4. My Name is Lucy Barton – Elizabeth Strout
For a relatively compact novel, this packs a big punch. I loved every sentence in this book, a masterclass in storytelling. Lucy, being a writer herself, is a comfortable narrator. She focuses her story on a period of time that was spent in hospital in the mid-1980s, a time when she is reunited with her estranged mother. As well as telling of their time together, we get various vignettes of Lucy’s childhood, of her upbringing in a desperately poor family who seem uncomfortable with her change in circumstances. There is such a deep sense of loneliness that comes through from Lucy’s memories and Strout captures her essence effortlessly.
3. The Sellout – Paul Beatty
Winner of this year’s Man Booker prize, this is the perfect example of satire that works. I know people who have taken offence to the way the protagonist, Me, behaves, thinking him a bad example to set, but after all he is never claimed to be an Everyman of the black community. There is so much in here that is not only funny but thought-provoking. To mention again one of my favourite sections, when Me decides to find a twin city for his hometown of Dickens, California, he is rejected by such highly sought locations as Chernobyl and Kinshasa, and instead chooses to pair up the Lost City of White Male Privilege. There is a fine line walked throughout most of this book but Beatty pulls it off and that is why he’s winning so many awards.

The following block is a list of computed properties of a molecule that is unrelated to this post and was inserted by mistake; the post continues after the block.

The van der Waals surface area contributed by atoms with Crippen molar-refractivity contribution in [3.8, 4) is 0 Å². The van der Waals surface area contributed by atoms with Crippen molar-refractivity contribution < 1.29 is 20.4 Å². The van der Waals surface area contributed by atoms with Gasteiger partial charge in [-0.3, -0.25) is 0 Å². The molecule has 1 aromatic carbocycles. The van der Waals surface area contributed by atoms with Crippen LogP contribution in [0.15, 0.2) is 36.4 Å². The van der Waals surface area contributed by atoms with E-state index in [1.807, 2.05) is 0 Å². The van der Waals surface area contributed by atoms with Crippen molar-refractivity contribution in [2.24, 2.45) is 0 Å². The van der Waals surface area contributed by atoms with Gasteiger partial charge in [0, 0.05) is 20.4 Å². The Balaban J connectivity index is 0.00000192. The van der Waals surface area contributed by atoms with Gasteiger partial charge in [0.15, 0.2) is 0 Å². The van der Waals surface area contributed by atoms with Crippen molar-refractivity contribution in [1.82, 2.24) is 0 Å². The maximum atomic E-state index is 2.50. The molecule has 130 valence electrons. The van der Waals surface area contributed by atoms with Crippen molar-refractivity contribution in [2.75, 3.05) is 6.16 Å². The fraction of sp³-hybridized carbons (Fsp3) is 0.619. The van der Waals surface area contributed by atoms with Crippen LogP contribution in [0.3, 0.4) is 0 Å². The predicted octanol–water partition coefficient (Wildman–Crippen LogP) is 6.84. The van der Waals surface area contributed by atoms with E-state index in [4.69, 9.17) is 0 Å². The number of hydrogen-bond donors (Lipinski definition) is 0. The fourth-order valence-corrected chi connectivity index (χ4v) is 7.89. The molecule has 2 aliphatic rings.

2. The Glorious Heresies – Lisa McInerney
Winner of the Baileys and Desmond Elliott prizes this year, this is an incredible debut from Lisa McInerney. Dark and funny, every single character is brilliant, from Maureen who accidentally kills a man at the start of the novel and has to get her son, a local gangster, to clean up, to teenager Ryan who is struggling to cope with the joys of first love, alongside avoiding beatings from his abusive father. A brilliant novel.
1. The Book of Night Women – Marlon James
OK – so I know that this was published in 2009 but I only got around to reading it this year and this is my list so here it is. I honestly don’t understand how it wasn’t up for more awards. The story of Lilith, a slave girl on a Jamaican plantation, this book is not afraid to shock. There is violence, rape, murder, but nothing is used gratuitously. James uses conversational patois throughout and this style works amazingly well: I found myself immediately absorbed in the story and missing Lilith when I had to put the book down. This is such a great novel that I felt bad for Colson Whitehead that I didn’t enjoy The Underground Railway as much as I hoped. I think it was because I was drawing constant comparison between the two and James does not shy away from the harsh realities of slave life (to be fair, neither does Whitehead but his writing felt more controlled to me, where James writes so freely that I believe every word of it). I loved it.